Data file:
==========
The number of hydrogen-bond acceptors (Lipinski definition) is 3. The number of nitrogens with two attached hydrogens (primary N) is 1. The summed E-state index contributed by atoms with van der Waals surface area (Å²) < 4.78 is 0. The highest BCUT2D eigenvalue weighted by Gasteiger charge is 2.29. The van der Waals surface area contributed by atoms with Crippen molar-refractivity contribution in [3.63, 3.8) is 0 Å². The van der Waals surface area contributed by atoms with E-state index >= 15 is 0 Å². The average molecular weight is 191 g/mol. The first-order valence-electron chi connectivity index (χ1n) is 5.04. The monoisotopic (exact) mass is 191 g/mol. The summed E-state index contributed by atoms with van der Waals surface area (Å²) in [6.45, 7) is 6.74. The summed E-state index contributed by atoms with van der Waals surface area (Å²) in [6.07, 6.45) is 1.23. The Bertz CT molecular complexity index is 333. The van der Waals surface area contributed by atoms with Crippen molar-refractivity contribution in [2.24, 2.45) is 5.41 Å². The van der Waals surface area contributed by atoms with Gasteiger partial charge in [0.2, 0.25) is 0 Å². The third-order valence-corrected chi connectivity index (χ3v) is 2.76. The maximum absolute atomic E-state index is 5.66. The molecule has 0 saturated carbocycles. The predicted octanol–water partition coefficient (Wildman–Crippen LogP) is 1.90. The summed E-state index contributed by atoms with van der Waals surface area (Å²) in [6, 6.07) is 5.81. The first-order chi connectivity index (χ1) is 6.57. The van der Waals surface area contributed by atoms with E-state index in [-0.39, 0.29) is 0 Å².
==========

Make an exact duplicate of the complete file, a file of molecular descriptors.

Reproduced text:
The number of hydrogen-bond acceptors (Lipinski definition) is 3. The number of nitrogens with two attached hydrogens (primary N) is 1. The summed E-state index contributed by atoms with van der Waals surface area (Å²) < 4.78 is 0. The highest BCUT2D eigenvalue weighted by Gasteiger charge is 2.29. The van der Waals surface area contributed by atoms with Crippen molar-refractivity contribution in [3.63, 3.8) is 0 Å². The van der Waals surface area contributed by atoms with E-state index >= 15 is 0 Å². The average molecular weight is 191 g/mol. The first-order valence-electron chi connectivity index (χ1n) is 5.04. The monoisotopic (exact) mass is 191 g/mol. The summed E-state index contributed by atoms with van der Waals surface area (Å²) in [6.45, 7) is 6.74. The summed E-state index contributed by atoms with van der Waals surface area (Å²) in [6.07, 6.45) is 1.23. The Bertz CT molecular complexity index is 333. The van der Waals surface area contributed by atoms with Crippen molar-refractivity contribution in [2.24, 2.45) is 5.41 Å². The van der Waals surface area contributed by atoms with Gasteiger partial charge in [0.2, 0.25) is 0 Å². The third-order valence-corrected chi connectivity index (χ3v) is 2.76. The maximum absolute atomic E-state index is 5.66. The molecule has 0 saturated carbocycles. The predicted octanol–water partition coefficient (Wildman–Crippen LogP) is 1.90. The summed E-state index contributed by atoms with van der Waals surface area (Å²) in [6, 6.07) is 5.81. The first-order chi connectivity index (χ1) is 6.57. The van der Waals surface area contributed by atoms with E-state index in [-0.39, 0.29) is 0 Å².